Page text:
“Yeah,” Hicks said rolling his eyes. “I’m no economist and I wasn’t a quartermaster, but I know enough about logistics to know that little request’s going to be an absolute nightmare.” I had no solution for that. “Then, you have to deal with training every soldier how to use the damn things.”
Yes! There was a problem I’d actually designed the weapons to side-step. “That shouldn’t be a problem,” I hurriedly said. “The Maccabee and the Ballpeen mostly use bits of the AK and AR-15 platform, so-”
“So they’re basically neither,” Hicks said.
“Well,” I said, “I suppose you could look at it that way.”
“And I have five bucks that the internals are nothing like an M16,” Hicks said.
If I was Nari, I would have immediately veered off that previous point and dissed the mechanical forbearers of our weapons and creators thereof. Instead, all I could say was, “They’re a lot better than what we have currently.”
“Whatever,” Hicks said, getting up to leave. “We literally don’t have enough resources to put you in prison, and I doubt we’d have a leg to stand on, seeing that you haven’t done anything in a country that’s in a position to extradite. Stay here until you’re healed or whatever, then give your bed up to the next poor bastard who needs it.” Judging by the tone of his voice, if there weren’t a lot of people in line right now, there would be soon enough.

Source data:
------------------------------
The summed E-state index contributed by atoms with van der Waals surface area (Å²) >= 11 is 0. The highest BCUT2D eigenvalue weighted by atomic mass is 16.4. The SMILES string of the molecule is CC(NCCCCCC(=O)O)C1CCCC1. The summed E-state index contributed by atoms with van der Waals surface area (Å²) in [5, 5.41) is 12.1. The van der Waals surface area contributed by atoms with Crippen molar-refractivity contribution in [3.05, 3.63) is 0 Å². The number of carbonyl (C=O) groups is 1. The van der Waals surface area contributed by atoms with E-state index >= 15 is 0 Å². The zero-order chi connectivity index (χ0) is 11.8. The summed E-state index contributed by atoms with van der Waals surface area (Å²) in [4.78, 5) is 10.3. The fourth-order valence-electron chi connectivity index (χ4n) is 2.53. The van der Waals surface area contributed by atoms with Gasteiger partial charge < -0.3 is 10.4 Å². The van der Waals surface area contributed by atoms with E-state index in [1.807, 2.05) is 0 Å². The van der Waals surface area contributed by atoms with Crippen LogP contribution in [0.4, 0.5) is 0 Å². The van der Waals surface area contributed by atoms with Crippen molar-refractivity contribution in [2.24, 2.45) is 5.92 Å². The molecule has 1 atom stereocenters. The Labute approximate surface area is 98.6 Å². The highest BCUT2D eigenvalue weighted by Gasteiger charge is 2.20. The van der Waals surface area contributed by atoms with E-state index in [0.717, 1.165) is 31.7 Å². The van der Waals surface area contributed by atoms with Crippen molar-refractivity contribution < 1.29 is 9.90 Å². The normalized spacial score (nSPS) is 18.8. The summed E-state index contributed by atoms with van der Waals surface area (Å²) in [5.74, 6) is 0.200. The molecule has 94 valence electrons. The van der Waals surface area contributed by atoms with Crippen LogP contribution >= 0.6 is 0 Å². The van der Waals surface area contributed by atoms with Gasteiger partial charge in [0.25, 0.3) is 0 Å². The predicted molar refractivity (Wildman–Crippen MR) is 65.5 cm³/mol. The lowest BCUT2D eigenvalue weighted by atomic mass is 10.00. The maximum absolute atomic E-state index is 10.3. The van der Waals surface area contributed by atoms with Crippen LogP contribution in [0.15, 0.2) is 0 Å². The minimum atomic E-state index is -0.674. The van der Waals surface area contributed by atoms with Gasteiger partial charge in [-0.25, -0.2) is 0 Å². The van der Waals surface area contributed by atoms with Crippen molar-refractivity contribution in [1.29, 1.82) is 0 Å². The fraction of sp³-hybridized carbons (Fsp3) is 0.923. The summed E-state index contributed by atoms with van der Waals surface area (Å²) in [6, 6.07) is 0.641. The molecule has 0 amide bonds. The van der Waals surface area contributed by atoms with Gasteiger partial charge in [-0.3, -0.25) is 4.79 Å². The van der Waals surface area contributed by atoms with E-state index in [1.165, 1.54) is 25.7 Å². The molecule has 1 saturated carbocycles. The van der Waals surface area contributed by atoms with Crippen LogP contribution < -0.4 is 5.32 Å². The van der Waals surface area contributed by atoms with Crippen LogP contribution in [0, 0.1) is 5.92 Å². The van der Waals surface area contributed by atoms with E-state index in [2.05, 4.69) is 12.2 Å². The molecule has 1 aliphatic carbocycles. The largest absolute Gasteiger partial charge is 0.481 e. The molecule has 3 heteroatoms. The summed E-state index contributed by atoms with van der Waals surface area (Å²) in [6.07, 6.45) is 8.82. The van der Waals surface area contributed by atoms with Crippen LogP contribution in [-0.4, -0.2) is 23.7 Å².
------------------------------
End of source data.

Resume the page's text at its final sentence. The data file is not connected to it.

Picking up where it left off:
Still, the Maccabee assault rifle, the Ballpeen SMG, and the Uilon Mangchi pistol could all pierce Dragon’s Teeth body armor of all kinds according to our computer simulations. The as-of-yet unnamed dual-belt-fed machinegun I’d made could do the same, except you could hold down the trigger for a lot longer. The sniper/anti-material rifle Nari had made could theoretically combined the anti-armor capabilities with something like a Barret M82 (but increased to possibly pierce Charon armor) and the range and accuracy of a more traditional sniper rifle. These could make a serious difference.
Jen had waited a bit while Hicks left. When he finally did, she turned back to me and said, “Such a shame. Those guns were quite excellent from what I saw.”
“Mm,” I said noncommittally. While in Japan, I had found out that Jen had managed to get a few crates through her police contacts. She only had seen the Uilon Mangchis, Maccabees, and Ballpeens, thanks to helping me test them and using some to shoot our way out of a nest of angry cultists.
“Imagine,” she said, “what would happen if you found people who could use them. People who were very, very good at blending into the woodwork.”